Carson Thomas was a 20-year-old infantryman when he went to see United States Army medics to discuss the pain in his groin on February 12, 2012. The senior medic referred him to the Evans Army Community Hospital in Colorado. He was subsequently diagnosed with a hernia. At first, Thomas was placed on light duty to give his body time to heal. But it didn’t. The pain continued.
And it wasn’t easy to endure, Thomas says: “I’ve never been stabbed, but if I had to guess, that’s what it feels like.”
Thomas visited doctors on the base no fewer than eight times from February 2012 and April 2014 to find out why the pain never went away, but doctors never did anything more than prescribe Ibuprofen. He was placed on “dead man” status, which meant he was basically as useless as a dead man to the army.
“That type of care, they just treated me like I was a dude just trying to get on profile,” he later said. “That’s how I felt the whole entire time. They just treated me like a piece of shit.”
The hospital’s general surgeon agreed with the previous diagnoses in April 2014, arguing that “From my standpoint he should not have any physical limitations due to the small occult inguinal hernia.”
On December 19, 2014, Thomas was honorably discharged.
On April 12, 2015, he found himself in the emergency room of Jennings Bryan Dorn VA Medical Center in Columbia, South Carolina when a lymph node in his neck abruptly burst. Only two days later – after years of misdiagnoses by the army’s medical personnel – VA doctors diagnosed him with Stage 3 germ cell testicular cancer. It was quickly progressing to Stage 4.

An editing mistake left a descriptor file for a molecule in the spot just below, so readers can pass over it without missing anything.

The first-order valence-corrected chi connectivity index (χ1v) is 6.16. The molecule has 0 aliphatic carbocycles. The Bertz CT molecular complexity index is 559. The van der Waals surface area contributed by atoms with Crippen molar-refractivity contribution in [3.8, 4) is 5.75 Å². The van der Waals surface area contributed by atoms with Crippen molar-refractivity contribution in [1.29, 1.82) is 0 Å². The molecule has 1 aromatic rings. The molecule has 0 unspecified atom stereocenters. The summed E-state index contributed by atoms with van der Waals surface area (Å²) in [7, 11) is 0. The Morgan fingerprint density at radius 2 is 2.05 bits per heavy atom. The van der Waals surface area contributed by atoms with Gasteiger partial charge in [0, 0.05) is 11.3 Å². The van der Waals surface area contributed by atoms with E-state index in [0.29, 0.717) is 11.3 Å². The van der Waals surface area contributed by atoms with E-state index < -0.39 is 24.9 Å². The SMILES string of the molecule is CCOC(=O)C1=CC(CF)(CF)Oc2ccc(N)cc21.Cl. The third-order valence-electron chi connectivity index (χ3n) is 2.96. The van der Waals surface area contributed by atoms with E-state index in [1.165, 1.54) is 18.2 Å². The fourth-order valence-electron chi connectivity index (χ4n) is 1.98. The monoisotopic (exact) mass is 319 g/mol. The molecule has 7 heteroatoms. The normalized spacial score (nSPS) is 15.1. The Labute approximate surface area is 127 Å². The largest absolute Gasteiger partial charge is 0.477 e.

Over the years during which he was consistently misdiagnosed with a small occult inguinal hernia, the cancer had enveloped the entire left side of his body, spreading to his kidney, liver, heart, lungs, neck, and lymph nodes. Thomas is suffering from a life-threatening disease, but based on the law he might not be able to hold anyone responsible.
He and his attorneys filed a medical malpractice lawsuit on April 23, 2019 knowing that the chances of dismissal were high. A 1950 Supreme Court decision called the Feres Doctrine helps govern how United States citizens can sue the government – and in the case of soldiers, it basically makes them property of the U.S. government, which cannot be held liable “for injuries to members of the armed forces arising from activities incident to military service.”
The only opportunity Thomas has is to prove that not only were the Army’s medical personnel negligent in their diagnoses, but that the cancer was not a result of his time in the armed forces. His attorneys have a tough job ahead of them.